Langhi on Past Defeats: “If Someone Beats Me It’s Because They’re Better”

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Michael Langhi passou a guarda de Vinicius Marinho na final do leve, no Europeu 2013. Foto: Ivan Trindade/GRACIEMAG

Michael Langhi passed Vinicius Marinho’s guard in the lightweight final at the 2013 European Open. (Photo by Ivan Trindade/GRACIEMAG)

Alliance lightweight Michael Langhi has seen days where he was a myth in his weight class. A two-time black belt world champion, Langhi went almost three years without tasting defeat in the gi. These days, after coming up short at the big IBJJF tournaments last year, the Rubens Cobrinha student is training hard to recover his place at the top of the division. And he has already begun the hard trek, strolling the pleasant streets of Lisbon.

At this year’s European Open the stalwart guard-player notched his third gold medal at the competition (2009/11/13)—the fourth if we take into account his 2010 closing out with Lucas Lepri.

Check out what Langhi had to tell GRACIEMAG.com in the following interview.

GRACIEMAG: Last year you struck out at the European Open, taking bronze. What lessons did you learn from defeat to start the year off on the right foot?

MICHAEL LANGHI: Defeat is something that always will happen to anyone who sticks his neck out in competition. The difference is when you don’t give up. Always persist with your dreams, and that’s what I did. I trained even more, and thank God it all worked out this time—I had three matches and three wins. The first one I won with a collar choke, and the other two I won by a good margin on points. I don’t think I did anything differently. I trained a lot as always. I don’t like making excuses for losing, so if someone beats me it’s because they truly are better. I’m training hard like I always do. Of course we always try being better with every day, but I dedicate myself 100% to what I do.

How did the final with Vinicius Marinho, a black belt you know quite well, go?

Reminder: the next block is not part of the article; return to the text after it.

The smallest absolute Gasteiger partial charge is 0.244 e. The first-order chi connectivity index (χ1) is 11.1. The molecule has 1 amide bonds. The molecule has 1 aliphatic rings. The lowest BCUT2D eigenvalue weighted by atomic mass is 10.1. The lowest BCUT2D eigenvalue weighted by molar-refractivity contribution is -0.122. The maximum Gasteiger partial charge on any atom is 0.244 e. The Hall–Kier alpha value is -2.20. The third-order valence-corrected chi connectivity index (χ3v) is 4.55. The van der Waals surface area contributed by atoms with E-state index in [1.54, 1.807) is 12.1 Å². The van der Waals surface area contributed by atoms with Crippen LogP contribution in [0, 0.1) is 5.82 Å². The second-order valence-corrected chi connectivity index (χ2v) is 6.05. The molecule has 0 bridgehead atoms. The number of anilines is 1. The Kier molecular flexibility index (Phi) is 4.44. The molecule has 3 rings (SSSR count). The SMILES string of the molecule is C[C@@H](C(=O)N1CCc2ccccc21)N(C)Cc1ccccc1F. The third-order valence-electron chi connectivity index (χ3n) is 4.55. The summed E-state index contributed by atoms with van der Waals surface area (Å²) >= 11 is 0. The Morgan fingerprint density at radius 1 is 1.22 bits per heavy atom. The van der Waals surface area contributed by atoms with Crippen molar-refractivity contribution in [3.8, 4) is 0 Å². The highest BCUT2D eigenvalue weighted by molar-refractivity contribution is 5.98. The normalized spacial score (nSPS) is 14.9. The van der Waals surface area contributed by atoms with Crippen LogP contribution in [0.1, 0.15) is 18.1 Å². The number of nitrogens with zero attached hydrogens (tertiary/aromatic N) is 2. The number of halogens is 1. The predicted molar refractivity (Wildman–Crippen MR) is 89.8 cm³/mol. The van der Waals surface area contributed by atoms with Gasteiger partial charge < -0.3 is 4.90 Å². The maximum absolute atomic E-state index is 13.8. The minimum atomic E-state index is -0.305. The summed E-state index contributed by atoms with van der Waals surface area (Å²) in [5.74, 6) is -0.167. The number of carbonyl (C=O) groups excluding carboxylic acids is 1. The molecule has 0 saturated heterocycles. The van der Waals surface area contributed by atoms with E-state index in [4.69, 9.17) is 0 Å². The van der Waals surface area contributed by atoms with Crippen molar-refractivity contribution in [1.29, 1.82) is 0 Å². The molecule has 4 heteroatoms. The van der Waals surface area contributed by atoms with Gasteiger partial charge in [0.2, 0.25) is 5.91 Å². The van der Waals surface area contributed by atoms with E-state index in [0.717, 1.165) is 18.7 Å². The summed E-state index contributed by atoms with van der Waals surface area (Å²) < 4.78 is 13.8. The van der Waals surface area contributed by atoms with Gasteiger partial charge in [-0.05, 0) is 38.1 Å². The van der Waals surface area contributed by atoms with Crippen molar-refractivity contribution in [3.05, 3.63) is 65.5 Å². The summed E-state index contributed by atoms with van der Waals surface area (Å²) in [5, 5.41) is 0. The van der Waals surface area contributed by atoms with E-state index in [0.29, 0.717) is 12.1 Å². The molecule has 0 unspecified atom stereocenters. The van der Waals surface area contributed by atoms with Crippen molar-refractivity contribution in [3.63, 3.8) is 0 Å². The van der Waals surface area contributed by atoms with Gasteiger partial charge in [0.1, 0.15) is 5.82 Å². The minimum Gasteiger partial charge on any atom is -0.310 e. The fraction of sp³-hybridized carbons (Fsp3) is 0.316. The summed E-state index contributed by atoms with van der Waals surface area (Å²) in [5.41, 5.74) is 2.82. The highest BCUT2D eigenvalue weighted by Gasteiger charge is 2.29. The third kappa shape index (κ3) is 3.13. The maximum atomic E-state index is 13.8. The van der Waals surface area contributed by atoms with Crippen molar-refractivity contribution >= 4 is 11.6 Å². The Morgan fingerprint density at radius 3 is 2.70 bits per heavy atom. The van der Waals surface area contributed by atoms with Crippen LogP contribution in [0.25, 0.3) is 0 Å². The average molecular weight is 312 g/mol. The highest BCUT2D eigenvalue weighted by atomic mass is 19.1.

Vinicius is a really tough athlete with a well-rounded game both playing guard and passing, so it’s always great to face him. We’d already fought before, once in the final at the Worlds as purple belts and twice at the Brazilian Nationals as black belts, so we’re very familiar with each other’s games. I knew that the one to make the least mistakes would win, and that’s what I did—I tried making as few mistakes as possible.

How did your Jiu-Jitsu training for the European Open go?

Training went great. Everything worked out, thank God, and I showed up uninjured and with plenty of desire to fight. I trained in São Paulo under the supervision of Fabio Gurgel, who is always correcting me, and so I showed up with a well-honed game. With all the drills we do, we bring a lot of pressure in the positions at championships. I’ll take this opportunity to thank all my friends at training, as nothing would be possible without them, as well as my coach Rubens Cobrinha, who is always in contact with me and helping me in all kinds of ways.

What’s the lesson you derived from the tournament that stands out most?

The lesson is to persist. If you want something, go for it. A great moment that touched me at this European Open was Fernando Tererê’s return. I knew him before all his problems and I also followed him throughout his whole drama, and he was a great example for us. Tererê got back on his feet and is a champion, regardless of the results. It’s great to see that he’s back and happy.

Any advice for our reader/practitioners who want to one day be black belts?

My advice to them is to dedicate themselves to the maximum. If you want to set yourself apart, you have to do things differently, not what the majority does. We have to dedicate ourselves to becoming the best we can be every day. I’d like to take the chance to send my best to my fans and the people who root for me, as well as to thank my sponsor, my conditioning coach Thiago and my other conditioning coach James.

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